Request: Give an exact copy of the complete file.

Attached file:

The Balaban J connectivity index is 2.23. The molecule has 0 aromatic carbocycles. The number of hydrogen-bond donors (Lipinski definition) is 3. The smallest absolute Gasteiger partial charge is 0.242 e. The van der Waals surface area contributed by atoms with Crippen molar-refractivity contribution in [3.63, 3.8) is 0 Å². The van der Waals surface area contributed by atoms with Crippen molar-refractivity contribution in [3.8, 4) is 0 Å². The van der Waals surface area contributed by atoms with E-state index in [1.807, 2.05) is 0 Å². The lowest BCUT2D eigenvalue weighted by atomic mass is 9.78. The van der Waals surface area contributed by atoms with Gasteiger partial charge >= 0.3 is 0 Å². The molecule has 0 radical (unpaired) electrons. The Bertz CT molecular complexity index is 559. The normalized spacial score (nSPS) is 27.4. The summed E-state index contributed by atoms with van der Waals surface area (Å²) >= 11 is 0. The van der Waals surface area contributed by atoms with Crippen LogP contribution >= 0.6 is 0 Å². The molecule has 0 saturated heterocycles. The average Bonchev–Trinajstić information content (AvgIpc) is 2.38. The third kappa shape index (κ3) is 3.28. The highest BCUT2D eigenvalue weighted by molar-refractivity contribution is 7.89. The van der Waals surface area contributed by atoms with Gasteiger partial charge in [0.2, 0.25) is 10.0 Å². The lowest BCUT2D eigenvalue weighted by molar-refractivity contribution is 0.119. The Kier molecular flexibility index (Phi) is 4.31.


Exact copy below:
The Balaban J connectivity index is 2.23. The molecule has 0 aromatic carbocycles. The number of hydrogen-bond donors (Lipinski definition) is 3. The smallest absolute Gasteiger partial charge is 0.242 e. The van der Waals surface area contributed by atoms with Crippen molar-refractivity contribution in [3.63, 3.8) is 0 Å². The van der Waals surface area contributed by atoms with Crippen molar-refractivity contribution in [3.8, 4) is 0 Å². The van der Waals surface area contributed by atoms with E-state index in [1.807, 2.05) is 0 Å². The lowest BCUT2D eigenvalue weighted by atomic mass is 9.78. The van der Waals surface area contributed by atoms with Gasteiger partial charge >= 0.3 is 0 Å². The molecule has 0 radical (unpaired) electrons. The Bertz CT molecular complexity index is 559. The normalized spacial score (nSPS) is 27.4. The summed E-state index contributed by atoms with van der Waals surface area (Å²) >= 11 is 0. The van der Waals surface area contributed by atoms with Crippen LogP contribution >= 0.6 is 0 Å². The molecule has 0 saturated heterocycles. The average Bonchev–Trinajstić information content (AvgIpc) is 2.38. The third kappa shape index (κ3) is 3.28. The highest BCUT2D eigenvalue weighted by molar-refractivity contribution is 7.89. The van der Waals surface area contributed by atoms with Gasteiger partial charge in [0.2, 0.25) is 10.0 Å². The lowest BCUT2D eigenvalue weighted by molar-refractivity contribution is 0.119. The Kier molecular flexibility index (Phi) is 4.31.